The direct heat transfer systems also results in high dust and emissions. All emissions must be cleaned before being released back into the atmosphere in order to comply with pollution and environmental controls.


In the last 25 years, a more efficient and cost effective method has been introduced, using indirect heat transfer to heat free flowing bulk solids. A series of vertically stacked modules filled with hollow, stainless steel plates comprise an indirect heat exchanger. This unit uses a counter-current flow of heating water or fluid running through the hollow plates to achieve indirect heat transfer through conduction. As a free flowing bulk solid (ex. sugar, fertilizer, powder) flows downward between the plates at longer residence time, heat transfer occurs between the plates and the material.

Energy Bar ChartThere are numerous advantages to using indirect heat transfer systems:

  • Increased energy efficiency, as there is no need to use air in this process, eliminating redundant equipment. This process uses up to 90% less energy than traditional technologies.
  • Environmentally responsible, as there is no odour, dust or emissions released in the indirect heat transfer process. Water used within this process can also be repurposed to or from other plant processes. For example, thermal energy from an indirect cooling process can be recovered and then used for preheating boiler feed water or elsewhere within the plant. Alternatively, waste energy from other plant processes can be used as a heating fluid within the indirect heat exchanger for a cooling process.

Energy Recovery2

  • Indirect Heat ExchangerIndirect heat transfer results in a higher quality final product, as the bulk solid does not come in direct contact with air or fluid, eliminating the risk of contamination. The slow, controlled downward flow through the indirect heat exchanger plates also prevents abrasion and degradation to the material, so there is no change in the final material’s characteristics. Additionally, due to the mass flow design, the material flows at a uniform velocity resulting in a stable and even final temperature, allowing for efficient storage and transport, independent of ambient temperatures.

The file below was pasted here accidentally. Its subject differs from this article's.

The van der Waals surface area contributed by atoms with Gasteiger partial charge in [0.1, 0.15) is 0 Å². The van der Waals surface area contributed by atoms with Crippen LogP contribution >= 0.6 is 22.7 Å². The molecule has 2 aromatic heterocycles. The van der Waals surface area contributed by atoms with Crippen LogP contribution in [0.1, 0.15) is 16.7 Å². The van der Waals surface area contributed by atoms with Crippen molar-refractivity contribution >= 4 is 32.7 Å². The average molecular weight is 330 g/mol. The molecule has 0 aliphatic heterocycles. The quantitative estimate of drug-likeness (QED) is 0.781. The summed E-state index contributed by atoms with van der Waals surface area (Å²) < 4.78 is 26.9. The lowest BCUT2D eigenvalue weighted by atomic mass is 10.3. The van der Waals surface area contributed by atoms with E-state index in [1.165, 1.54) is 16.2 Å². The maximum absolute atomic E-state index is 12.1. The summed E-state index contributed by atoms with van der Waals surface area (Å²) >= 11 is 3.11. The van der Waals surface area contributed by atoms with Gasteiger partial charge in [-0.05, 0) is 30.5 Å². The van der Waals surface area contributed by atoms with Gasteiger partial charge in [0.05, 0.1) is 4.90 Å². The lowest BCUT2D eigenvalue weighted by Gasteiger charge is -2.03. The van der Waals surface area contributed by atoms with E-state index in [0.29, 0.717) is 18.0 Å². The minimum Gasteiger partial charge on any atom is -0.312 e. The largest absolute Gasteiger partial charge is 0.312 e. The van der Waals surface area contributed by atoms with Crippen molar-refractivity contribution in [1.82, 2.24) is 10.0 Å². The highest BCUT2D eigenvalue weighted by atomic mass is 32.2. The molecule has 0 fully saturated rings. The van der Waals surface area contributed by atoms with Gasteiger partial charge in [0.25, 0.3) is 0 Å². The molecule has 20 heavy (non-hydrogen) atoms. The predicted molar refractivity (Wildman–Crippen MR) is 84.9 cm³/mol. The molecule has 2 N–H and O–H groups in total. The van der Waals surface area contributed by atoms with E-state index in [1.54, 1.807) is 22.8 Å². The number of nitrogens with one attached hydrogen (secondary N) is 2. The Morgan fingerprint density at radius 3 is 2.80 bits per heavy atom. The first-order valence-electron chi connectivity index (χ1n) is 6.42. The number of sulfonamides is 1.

• The vertical orientation of the indirect heat exchanger allows for a small installation footprint, for easy capacity increases, plant retrofits and new facility installs.
  • Similar to the direct heat exchanger, this indirect system has no moving parts, leading to decreased maintenance costs. Each individual plate can be removed for cleaning or replacement as required, reducing downtime and offering years of reliable operation.

The main difference between direct and indirect heat transfer systems is the expenditure of air required to achieve heat transfer. Chilling, heating, processing and cleaning air results in high energy consumptions in direct heating processes. While no air is required in indirect heat exchangers, reducing energy costs and allowing for the implementation of energy reuse and recovery systems. With significant efficiencies in energy consumption and process expenditure, indirect heat exchange systems are becoming a more viable solution for mineral, agricultural and powder industries.  

To learn more about indirect heat exchange systems and how they can be used in heating and drying free flowing bulk solid applications, visit:

This entry was last updated on 2022-6-16